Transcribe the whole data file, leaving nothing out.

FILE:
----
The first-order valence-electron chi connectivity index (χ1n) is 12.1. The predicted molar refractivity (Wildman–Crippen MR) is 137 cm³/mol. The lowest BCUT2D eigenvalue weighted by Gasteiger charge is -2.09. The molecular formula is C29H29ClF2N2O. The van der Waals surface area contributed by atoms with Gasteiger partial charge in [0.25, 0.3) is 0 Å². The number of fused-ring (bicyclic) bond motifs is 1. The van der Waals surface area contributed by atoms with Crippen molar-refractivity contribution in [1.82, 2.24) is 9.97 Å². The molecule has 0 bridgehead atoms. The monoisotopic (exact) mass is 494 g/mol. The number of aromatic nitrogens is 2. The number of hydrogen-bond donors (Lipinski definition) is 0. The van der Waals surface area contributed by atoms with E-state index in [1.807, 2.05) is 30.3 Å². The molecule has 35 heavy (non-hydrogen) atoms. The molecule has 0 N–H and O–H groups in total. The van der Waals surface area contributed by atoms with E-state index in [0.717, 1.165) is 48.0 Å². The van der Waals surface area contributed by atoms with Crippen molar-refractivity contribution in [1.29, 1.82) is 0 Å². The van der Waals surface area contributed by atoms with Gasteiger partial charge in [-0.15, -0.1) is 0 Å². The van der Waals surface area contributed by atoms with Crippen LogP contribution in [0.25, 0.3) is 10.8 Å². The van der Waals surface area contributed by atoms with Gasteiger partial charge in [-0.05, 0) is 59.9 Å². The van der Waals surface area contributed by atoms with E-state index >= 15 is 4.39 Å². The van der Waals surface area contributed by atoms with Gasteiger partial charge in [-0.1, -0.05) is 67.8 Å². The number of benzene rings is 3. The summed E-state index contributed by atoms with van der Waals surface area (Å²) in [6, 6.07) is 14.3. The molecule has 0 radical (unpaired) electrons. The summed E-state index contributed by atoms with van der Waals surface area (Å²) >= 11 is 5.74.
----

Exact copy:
The first-order valence-electron chi connectivity index (χ1n) is 12.1. The predicted molar refractivity (Wildman–Crippen MR) is 137 cm³/mol. The lowest BCUT2D eigenvalue weighted by Gasteiger charge is -2.09. The molecular formula is C29H29ClF2N2O. The van der Waals surface area contributed by atoms with Gasteiger partial charge in [0.25, 0.3) is 0 Å². The number of fused-ring (bicyclic) bond motifs is 1. The van der Waals surface area contributed by atoms with Crippen molar-refractivity contribution in [1.82, 2.24) is 9.97 Å². The molecule has 0 bridgehead atoms. The monoisotopic (exact) mass is 494 g/mol. The number of aromatic nitrogens is 2. The number of hydrogen-bond donors (Lipinski definition) is 0. The van der Waals surface area contributed by atoms with E-state index in [1.807, 2.05) is 30.3 Å². The molecule has 35 heavy (non-hydrogen) atoms. The molecule has 0 N–H and O–H groups in total. The van der Waals surface area contributed by atoms with E-state index in [0.717, 1.165) is 48.0 Å². The van der Waals surface area contributed by atoms with Crippen molar-refractivity contribution in [1.29, 1.82) is 0 Å². The van der Waals surface area contributed by atoms with Gasteiger partial charge in [-0.15, -0.1) is 0 Å². The van der Waals surface area contributed by atoms with Crippen LogP contribution in [0.25, 0.3) is 10.8 Å². The van der Waals surface area contributed by atoms with Gasteiger partial charge in [-0.05, 0) is 59.9 Å². The van der Waals surface area contributed by atoms with E-state index >= 15 is 4.39 Å². The van der Waals surface area contributed by atoms with Gasteiger partial charge in [-0.1, -0.05) is 67.8 Å². The number of benzene rings is 3. The summed E-state index contributed by atoms with van der Waals surface area (Å²) in [6, 6.07) is 14.3. The molecule has 0 radical (unpaired) electrons. The summed E-state index contributed by atoms with van der Waals surface area (Å²) >= 11 is 5.74.